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Investigating tool engagement in groundwood pulping: finite element modelling and in-situ observations at the microscale
Uppsala University, Disciplinary Domain of Science and Technology, Technology, Department of Engineering Sciences, Applied Mechanics.ORCID iD: 0000-0003-3950-8840
Uppsala University, Disciplinary Domain of Science and Technology, Technology, Department of Engineering Sciences, Applied Materials Sciences. (Tribomaterial, Ångström Tribomaterials Group)ORCID iD: 0000-0002-7432-592X
Uppsala University, Disciplinary Domain of Science and Technology, Technology, Department of Engineering Sciences, Applied Mechanics.
Uppsala University, Disciplinary Domain of Science and Technology, Technology, Department of Engineering Sciences, Applied Materials Sciences.ORCID iD: 0000-0002-0969-848x
2019 (English)In: Holzforschung, ISSN 0018-3830, E-ISSN 1437-434XArticle in journal (Refereed) Epub ahead of print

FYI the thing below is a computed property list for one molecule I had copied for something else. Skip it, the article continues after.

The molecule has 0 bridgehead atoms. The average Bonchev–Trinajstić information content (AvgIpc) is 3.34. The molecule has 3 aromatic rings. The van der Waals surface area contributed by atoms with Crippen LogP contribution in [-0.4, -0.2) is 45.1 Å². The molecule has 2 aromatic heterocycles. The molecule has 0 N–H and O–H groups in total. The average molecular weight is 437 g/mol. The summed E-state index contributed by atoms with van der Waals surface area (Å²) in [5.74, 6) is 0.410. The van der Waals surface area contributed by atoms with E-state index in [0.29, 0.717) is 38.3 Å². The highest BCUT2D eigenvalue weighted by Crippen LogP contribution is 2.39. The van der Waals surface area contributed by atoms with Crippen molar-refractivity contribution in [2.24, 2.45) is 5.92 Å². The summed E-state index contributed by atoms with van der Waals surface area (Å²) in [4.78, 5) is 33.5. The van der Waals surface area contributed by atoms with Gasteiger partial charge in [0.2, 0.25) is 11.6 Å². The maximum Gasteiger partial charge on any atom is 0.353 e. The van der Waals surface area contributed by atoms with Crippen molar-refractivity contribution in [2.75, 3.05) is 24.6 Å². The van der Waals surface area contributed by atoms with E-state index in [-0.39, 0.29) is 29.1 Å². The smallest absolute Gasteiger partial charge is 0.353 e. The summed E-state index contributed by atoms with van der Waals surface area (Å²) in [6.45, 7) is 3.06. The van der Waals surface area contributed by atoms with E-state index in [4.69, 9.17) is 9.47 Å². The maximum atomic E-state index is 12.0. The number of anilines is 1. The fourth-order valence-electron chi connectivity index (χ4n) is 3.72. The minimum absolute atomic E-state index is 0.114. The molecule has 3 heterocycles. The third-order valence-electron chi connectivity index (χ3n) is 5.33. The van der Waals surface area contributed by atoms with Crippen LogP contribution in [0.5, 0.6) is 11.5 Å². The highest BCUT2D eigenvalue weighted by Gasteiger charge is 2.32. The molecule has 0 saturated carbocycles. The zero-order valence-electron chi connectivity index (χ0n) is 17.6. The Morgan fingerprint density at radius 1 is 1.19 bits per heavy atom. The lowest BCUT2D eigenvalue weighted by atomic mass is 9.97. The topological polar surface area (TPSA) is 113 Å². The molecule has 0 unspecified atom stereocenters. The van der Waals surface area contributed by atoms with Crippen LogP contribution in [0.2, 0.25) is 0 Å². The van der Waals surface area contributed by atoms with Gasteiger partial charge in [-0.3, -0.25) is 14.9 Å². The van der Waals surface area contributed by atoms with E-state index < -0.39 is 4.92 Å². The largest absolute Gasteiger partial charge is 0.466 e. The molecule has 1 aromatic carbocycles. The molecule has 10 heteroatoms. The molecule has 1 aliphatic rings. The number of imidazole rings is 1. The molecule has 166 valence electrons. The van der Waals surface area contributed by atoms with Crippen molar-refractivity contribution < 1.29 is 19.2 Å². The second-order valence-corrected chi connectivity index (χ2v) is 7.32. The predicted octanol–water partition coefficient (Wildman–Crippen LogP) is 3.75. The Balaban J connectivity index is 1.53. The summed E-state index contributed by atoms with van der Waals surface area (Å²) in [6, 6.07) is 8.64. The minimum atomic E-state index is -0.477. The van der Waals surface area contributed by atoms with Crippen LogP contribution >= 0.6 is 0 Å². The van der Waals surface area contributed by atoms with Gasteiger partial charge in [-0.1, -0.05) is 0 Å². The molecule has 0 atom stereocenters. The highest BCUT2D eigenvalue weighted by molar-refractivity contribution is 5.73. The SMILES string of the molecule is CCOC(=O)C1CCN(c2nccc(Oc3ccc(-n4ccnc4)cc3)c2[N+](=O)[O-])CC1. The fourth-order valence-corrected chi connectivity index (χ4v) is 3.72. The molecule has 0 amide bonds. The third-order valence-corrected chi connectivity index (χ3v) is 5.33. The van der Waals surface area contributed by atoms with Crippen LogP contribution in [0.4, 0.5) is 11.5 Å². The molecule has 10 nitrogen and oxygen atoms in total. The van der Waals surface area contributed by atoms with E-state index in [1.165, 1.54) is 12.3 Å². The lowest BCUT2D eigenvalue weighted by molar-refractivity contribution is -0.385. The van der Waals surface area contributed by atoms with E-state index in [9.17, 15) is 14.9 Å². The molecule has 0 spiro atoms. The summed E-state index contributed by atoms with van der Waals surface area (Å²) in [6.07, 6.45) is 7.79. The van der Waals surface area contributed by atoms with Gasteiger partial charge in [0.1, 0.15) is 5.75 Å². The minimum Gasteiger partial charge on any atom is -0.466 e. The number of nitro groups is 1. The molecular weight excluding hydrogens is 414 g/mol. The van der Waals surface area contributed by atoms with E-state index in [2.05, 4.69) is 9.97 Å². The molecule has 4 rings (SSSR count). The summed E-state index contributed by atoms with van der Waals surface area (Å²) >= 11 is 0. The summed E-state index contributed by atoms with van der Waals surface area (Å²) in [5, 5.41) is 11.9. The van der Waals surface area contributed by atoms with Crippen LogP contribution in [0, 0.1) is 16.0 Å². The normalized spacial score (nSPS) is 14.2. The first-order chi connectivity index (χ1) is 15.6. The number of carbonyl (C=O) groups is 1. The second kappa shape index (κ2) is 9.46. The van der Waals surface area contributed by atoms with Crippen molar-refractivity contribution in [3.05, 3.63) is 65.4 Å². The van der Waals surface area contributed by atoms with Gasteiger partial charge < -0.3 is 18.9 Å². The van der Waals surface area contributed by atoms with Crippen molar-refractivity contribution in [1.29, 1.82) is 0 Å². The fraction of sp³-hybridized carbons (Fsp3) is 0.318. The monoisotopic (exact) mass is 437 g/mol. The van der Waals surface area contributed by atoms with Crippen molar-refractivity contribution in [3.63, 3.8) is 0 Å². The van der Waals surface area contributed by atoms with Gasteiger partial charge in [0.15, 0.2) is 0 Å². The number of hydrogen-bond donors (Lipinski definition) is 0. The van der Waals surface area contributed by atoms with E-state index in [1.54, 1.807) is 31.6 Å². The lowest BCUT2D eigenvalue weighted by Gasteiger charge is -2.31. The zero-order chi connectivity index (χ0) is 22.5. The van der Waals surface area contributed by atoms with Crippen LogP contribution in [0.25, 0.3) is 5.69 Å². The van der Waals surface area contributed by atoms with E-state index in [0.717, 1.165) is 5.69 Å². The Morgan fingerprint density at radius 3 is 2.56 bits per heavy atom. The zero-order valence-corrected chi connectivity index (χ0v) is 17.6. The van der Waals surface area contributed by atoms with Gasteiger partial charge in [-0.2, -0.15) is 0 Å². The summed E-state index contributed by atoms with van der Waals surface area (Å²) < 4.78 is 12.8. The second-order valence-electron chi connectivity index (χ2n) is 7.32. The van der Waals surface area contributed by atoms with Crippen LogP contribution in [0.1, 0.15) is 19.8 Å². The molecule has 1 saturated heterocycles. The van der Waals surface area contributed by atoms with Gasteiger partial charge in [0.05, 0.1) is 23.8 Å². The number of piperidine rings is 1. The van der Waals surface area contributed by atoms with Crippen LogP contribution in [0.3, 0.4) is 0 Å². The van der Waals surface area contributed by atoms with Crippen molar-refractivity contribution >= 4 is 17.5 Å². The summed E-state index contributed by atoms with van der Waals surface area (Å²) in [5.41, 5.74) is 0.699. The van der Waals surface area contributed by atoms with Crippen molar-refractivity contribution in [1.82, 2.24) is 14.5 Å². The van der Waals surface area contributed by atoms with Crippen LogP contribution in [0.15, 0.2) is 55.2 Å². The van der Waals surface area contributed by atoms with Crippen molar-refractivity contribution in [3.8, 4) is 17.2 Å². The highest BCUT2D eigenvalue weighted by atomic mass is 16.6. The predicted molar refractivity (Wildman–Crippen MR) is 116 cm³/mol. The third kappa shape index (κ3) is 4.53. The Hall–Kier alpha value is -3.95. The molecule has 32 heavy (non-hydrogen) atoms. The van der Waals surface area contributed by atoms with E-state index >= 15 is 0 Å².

Abstract [en]

With industrial groundwood pulping processes relying on carefully designed grit surfaces being developed for commercial use, it is increasingly important to understand the mechanisms occurring in the contact between wood and tool. We present a methodology to experimentally and numerically analyse the effect of different tool geometries on the groundwood pulping defibration process. Using a combination of high-resolution experimental and numerical methods, including finite element (FE) models, digital volume correlation (DVC) of synchrotron radiation-based X-ray computed tomography (CT) of initial grinding and lab-scale grinding experiments, this paper aims to study such mechanisms. Three different asperity geometries were studied in FE simulations and in grinding of wood from Norway spruce. We found a good correlation between strains obtained from FE models and strains calculated using DVC from stacks of CT images of initial grinding. We also correlate the strains obtained from numerical models to the integrity of the separated fibres in lab-scale grinding experiments. In conclusion, we found that, by modifying the asperity geometries, it is, to some extent, possible to control the underlying mechanisms, enabling development of better tools in terms of efficiency, quality of the fibres and stability of the groundwood pulping process.